Departed Tokyo on 7 May, ticket clearly marked Tokyo, but I am sure I was not the only person who went to Yokohama overnight pre-cruise. The fault of too much confidence due to too many cruises, I even went to the Yokohama Terminal, but it ... Read More
Departed Tokyo on 7 May, ticket clearly marked Tokyo, but I am sure I was not the only person who went to Yokohama overnight pre-cruise. The fault of too much confidence due to too many cruises, I even went to the Yokohama Terminal, but it was about 1 1/2 hours by train and taxi to reach Harumi Terminal Tokyo. Yes, a smaller ship can berth in Tokyo but this terminal is less convenient than Yokohama.
It is far away from what you want to see in Tokyo and there is lack of public transportation at the pier. Ship departs to brass band fanfares....almost 200 persons took part for our ship's farewell, this ship was quite full, but perhaps just 300 guests.
Rough full sea day to reach Kushiro the third day. This port is perhaps conveniently en route but otherwise one of the worst ports to visit. The facilities include only two markets, interesting only if you are interested in seafood and raw fish. Gala Welcome Dinner on sea day was good with foie gras and lobster. The afternoon tea was great and classy.
Two sea days before Petropavlovsk, Kamchatka. The sea was surprisingly calm in this northerly region and the ship's excellent cuisine and services helped make very comfortable restful days. Le Champagne now increases cover charge to $40 but still worth it. For this you can order multiple courses of caviar, foie gras, scallop, and lobster and it is a must for me whenever I cruise on Silversea. One excellent point on this ship is that they deliver menu of the next day each night, so you know in advance when to do the Le Champagne dinner, or the Italian dinner, or stone grill, as an alternative.
Petropavlovsk turned out to be an excellent port of call. I took a morning excursion for local sights and saw interesting things of Russian cultural interest, and on return I opted to end at the town centre, where I caught the ship's free shuttle bus back to the ship. The city centre's supermarket was interesting though it is not convenient to make a desired purchase of a giant Kemchatka crab to take home.
Two more sea days to cross the pacific but it actually is three whole days as we gain a day at the International Date Line, but it is a pity that on arrival at Dutch Harbor we were unable to visit as heavy fog rendered a zero-visibility situation and the pilot cannot join the ship. The ship reached the port areas before 6am and tried to call the pilot for hours in vain. There is no choice but to abandon this call as it appeared, but when we sailed another sea day till early afternoon the weather was sunny and clear. So it is four sea days, but sea days are to be enjoyed and are expected on a reposition cruise, on a 5-star ship. Though it was a pity missing Dutch Harbor.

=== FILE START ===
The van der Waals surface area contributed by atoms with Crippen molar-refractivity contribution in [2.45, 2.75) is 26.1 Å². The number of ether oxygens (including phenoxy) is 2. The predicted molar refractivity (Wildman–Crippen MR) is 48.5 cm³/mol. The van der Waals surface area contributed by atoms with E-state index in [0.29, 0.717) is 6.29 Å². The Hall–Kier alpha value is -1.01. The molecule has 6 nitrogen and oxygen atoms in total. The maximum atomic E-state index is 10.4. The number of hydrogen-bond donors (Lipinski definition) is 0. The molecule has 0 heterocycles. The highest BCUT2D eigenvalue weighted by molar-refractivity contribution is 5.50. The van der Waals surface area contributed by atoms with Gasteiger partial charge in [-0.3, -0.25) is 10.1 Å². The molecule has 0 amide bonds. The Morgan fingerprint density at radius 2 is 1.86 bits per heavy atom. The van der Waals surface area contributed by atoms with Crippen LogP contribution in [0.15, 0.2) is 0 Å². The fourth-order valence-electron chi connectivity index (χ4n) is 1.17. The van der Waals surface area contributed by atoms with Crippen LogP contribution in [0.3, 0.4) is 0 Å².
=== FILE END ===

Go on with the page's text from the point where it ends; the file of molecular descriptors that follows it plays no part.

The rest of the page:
Add one more sea days to finally reach Kodiak Island in the USA. The centre of town is only a 20 minute walk but ship still provides free shuttle bus. We had a whole day at this 'nothing to see' small town, but there is something to see in the afternoon excursion of the Russian heritage tour.
Next morning we were at Homer, Alaska, which is interesting. I took a morning excursion and see much of this interesting town connected by road to Anchorage with a 4-hour drive. On return I also explored the 'Spit' area which is a long strip of land along harbour offering interesting local shops and restaurants to explore, with a really beautiful scenic backdrop of yacht harbour and snowy mountains. To me this unspoilt town is the most interesting place to visit in Alaska, above all touristy inner-passage ports.
This is a very relaxing trip on a truly first class cruise of impeccably service that you feel welcome almost every moment. The more traditional dining suits me best, even in comparison with other Silversea ships. Interesting that there is difference between this ship and Silver Spirit in cuisine.
On arrival at Seward we were offered free scenic railway transportation either to airport or to a town hospitality centre in Anchorage Captain Cook Hotel. This is a great gesture of Silversea and a real treat. My last trip between Seward and Anchorage was by road, but the train ride in a special coach chartered by Silversea was a surprising highlight, much better than by road. It took longer because we went up a 1000-ft mountain range before descending, passing through snow clad landscape, with glaciers virtually hanging outside the window, It was a highlight 4 hours by any standard.
All in all, a very satisfactory cruise despite the loss of Dutch Harbor, and for this region the sea condition was surprisingly smooth. I may even opt to return one day, probably also on Silversea, but this is not for port-incentive minded passengers. For me, the ship, a good one, is the destination. Read Less